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The Coronavirus Contraction: An Explanation from Brian Wesbury

The Coronavirus Contraction: An Explanation from Brian Wesbury

| March 20, 2020
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The Coronavirus has had an enormous impact on the global markets and the US economy (click here to read all of EBW's commentary on the crisis).

Watch this video presentation from Brian Wesbury, chief economist at First Trust Portfolios, as he explains what's happening to the financial markets as the Coronavirus disrupts life across the planet.

Wesbury said, ""Well, welcome to the coronavirus contraction. We all know that when you shut down airports, air flights, restaurants and bars, the economy is going to have a contraction. We now believe that though we came into 2020 with strong economic growth (January and February were really strong economic growth months), March data shows weaker growth, but we expect 2nd Quarter to be a minus 10 percent real GDP quarter. One of the worst cases we have seen in a long-time. The last time a flu caused something like this was back in 1957-1958. We believe, however, this will be a short lived contraction, and growth in Q3 and Q4 to pick up and then into 2021 we will make up for lost ground in the economy, its growth and job creation in the 18 months following this contraction."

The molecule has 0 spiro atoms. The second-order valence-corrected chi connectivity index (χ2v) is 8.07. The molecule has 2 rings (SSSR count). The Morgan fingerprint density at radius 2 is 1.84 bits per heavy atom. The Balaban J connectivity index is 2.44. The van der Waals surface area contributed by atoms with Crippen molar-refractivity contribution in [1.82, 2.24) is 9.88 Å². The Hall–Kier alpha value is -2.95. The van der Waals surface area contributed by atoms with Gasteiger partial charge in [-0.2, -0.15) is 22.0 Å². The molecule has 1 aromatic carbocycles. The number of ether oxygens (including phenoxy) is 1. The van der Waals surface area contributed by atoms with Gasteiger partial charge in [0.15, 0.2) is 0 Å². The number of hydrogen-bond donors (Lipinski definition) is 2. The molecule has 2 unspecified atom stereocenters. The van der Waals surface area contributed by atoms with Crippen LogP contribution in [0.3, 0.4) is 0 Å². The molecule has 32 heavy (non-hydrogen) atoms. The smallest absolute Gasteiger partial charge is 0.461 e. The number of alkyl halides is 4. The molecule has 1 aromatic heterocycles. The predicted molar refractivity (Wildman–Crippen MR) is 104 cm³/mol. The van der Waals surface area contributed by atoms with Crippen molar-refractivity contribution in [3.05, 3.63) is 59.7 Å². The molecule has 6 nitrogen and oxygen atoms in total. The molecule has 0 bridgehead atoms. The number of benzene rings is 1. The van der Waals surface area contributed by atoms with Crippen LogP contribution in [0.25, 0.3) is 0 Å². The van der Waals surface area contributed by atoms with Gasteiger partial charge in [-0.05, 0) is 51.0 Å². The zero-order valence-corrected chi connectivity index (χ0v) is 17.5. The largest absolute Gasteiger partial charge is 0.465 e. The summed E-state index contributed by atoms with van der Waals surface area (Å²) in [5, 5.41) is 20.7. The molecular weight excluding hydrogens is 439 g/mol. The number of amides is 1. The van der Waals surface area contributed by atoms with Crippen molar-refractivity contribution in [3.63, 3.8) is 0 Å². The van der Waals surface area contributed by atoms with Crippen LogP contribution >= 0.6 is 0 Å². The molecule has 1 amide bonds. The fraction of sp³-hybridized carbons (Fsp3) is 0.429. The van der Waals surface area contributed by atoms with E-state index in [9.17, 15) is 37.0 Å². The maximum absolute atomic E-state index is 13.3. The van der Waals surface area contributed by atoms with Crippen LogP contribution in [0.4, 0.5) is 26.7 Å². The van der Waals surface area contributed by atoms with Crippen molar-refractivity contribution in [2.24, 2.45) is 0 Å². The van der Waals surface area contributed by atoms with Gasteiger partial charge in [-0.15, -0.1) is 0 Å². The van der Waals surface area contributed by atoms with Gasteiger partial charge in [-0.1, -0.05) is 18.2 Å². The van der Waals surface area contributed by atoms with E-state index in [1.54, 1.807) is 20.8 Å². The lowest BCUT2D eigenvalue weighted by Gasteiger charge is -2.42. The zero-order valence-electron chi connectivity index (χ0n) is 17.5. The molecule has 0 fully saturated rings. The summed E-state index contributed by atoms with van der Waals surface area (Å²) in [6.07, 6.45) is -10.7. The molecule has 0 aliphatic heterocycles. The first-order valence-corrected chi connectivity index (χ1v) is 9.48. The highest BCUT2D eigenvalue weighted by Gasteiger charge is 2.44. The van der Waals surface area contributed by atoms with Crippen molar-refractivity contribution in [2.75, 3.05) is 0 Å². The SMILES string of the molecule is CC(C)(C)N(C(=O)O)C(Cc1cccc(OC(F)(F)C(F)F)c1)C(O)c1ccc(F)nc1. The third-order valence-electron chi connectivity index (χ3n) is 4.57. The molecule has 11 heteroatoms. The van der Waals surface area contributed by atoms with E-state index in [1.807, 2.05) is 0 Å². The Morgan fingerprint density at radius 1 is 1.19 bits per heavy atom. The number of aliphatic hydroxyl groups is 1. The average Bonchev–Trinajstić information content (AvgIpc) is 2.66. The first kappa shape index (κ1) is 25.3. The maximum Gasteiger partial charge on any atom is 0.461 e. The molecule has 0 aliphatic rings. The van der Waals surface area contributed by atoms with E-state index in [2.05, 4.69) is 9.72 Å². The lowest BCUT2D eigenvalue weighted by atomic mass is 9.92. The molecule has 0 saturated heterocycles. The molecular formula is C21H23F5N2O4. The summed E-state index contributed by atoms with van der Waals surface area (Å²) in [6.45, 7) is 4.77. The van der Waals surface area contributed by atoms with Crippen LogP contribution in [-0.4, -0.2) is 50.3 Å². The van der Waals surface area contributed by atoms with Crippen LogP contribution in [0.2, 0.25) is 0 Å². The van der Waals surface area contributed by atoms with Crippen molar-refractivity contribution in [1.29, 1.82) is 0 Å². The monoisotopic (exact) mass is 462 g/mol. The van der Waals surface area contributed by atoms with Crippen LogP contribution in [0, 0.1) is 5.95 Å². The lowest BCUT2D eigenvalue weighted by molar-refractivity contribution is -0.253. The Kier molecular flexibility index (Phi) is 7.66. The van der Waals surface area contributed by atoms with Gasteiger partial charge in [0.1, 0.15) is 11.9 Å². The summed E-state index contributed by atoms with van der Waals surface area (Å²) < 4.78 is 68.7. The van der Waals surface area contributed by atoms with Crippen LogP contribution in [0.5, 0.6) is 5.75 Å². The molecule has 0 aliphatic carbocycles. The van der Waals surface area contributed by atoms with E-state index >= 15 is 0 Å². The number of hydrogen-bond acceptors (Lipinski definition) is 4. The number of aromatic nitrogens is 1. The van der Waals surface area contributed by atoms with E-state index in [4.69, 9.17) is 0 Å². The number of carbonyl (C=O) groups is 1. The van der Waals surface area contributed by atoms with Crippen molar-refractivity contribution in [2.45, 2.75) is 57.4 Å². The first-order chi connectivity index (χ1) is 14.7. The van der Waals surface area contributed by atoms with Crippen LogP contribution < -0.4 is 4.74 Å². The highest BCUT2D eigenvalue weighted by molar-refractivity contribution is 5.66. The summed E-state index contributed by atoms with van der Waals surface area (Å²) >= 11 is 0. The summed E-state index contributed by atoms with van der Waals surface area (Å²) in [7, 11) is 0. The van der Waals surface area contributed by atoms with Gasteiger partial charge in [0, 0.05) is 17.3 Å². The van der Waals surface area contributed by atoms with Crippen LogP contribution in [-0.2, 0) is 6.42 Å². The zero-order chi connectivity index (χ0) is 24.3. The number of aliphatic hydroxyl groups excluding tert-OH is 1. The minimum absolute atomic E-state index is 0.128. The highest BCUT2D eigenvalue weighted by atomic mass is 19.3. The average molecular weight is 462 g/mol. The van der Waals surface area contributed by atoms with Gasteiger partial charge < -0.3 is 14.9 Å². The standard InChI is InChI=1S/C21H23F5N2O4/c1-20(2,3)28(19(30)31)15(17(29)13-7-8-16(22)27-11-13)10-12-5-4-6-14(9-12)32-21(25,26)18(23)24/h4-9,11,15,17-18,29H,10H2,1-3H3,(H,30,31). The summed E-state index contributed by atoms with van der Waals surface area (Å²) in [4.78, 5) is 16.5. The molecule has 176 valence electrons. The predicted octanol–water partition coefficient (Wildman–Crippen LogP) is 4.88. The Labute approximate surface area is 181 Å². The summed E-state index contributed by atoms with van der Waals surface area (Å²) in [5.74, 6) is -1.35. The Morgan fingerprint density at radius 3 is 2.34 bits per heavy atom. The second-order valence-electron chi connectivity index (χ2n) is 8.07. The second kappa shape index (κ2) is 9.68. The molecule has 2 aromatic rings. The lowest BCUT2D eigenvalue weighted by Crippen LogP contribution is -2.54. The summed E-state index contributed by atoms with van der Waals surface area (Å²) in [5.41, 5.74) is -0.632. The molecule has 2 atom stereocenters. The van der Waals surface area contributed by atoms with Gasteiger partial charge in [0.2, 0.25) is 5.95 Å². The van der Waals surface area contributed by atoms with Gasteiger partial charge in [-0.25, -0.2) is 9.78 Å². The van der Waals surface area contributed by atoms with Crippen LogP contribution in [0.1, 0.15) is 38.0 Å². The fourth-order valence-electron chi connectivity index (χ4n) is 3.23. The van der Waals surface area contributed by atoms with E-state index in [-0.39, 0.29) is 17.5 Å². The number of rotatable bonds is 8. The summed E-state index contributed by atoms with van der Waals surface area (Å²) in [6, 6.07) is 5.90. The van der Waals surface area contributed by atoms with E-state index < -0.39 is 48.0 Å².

He said, "This is exactly what happened after the 1957-1958 flu, which was a really bad virus that killed a lot people (around 70,000 Americans), and so I do not expect this virus to kill this many people. I'm not trying to be a doctor or an epidemiologist, but people try and assume when we have a problem - since the 2008 financial crisis - that the next crisis will be the worst crisis ever. We keep hearing the worst case is going to happen when it comes to the infection."

Wesbury noted, "However, South Korea ramped up testing quickly (close to 280,000 tests), they found 8,000 cases. Only 3 percent of those tested had coronavirus; here in the US, testing is ramping up massively and we will see more testing. We know the number changes as testing occurs, and those tested in the US are showing clear symptoms of having the disease or they are front-line repsonders (doctors, nurses, EMTs); I believe as we test more people, we will see our rate of infection fall to South Korea levels of infection in the United States."
 

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